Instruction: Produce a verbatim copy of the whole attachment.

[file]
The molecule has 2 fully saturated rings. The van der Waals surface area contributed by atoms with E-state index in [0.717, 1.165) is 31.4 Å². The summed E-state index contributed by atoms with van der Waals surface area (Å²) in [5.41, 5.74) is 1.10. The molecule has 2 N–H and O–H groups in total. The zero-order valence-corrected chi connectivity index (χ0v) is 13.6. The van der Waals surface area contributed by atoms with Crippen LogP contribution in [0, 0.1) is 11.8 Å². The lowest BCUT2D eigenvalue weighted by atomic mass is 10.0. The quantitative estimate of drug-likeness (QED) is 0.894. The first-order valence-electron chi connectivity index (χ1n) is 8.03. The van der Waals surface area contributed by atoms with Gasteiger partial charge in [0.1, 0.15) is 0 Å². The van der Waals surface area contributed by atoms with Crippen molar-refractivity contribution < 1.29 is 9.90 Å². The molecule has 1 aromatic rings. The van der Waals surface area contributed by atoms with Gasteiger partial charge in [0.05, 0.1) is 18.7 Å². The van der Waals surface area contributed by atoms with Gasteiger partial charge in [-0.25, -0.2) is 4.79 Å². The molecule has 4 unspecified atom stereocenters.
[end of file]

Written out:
The molecule has 2 fully saturated rings. The van der Waals surface area contributed by atoms with E-state index in [0.717, 1.165) is 31.4 Å². The summed E-state index contributed by atoms with van der Waals surface area (Å²) in [5.41, 5.74) is 1.10. The molecule has 2 N–H and O–H groups in total. The zero-order valence-corrected chi connectivity index (χ0v) is 13.6. The van der Waals surface area contributed by atoms with Crippen LogP contribution in [0, 0.1) is 11.8 Å². The lowest BCUT2D eigenvalue weighted by atomic mass is 10.0. The quantitative estimate of drug-likeness (QED) is 0.894. The first-order valence-electron chi connectivity index (χ1n) is 8.03. The van der Waals surface area contributed by atoms with Gasteiger partial charge in [0.1, 0.15) is 0 Å². The van der Waals surface area contributed by atoms with Crippen molar-refractivity contribution < 1.29 is 9.90 Å². The molecule has 1 aromatic rings. The van der Waals surface area contributed by atoms with Gasteiger partial charge in [0.05, 0.1) is 18.7 Å². The van der Waals surface area contributed by atoms with Gasteiger partial charge in [-0.25, -0.2) is 4.79 Å². The molecule has 4 unspecified atom stereocenters.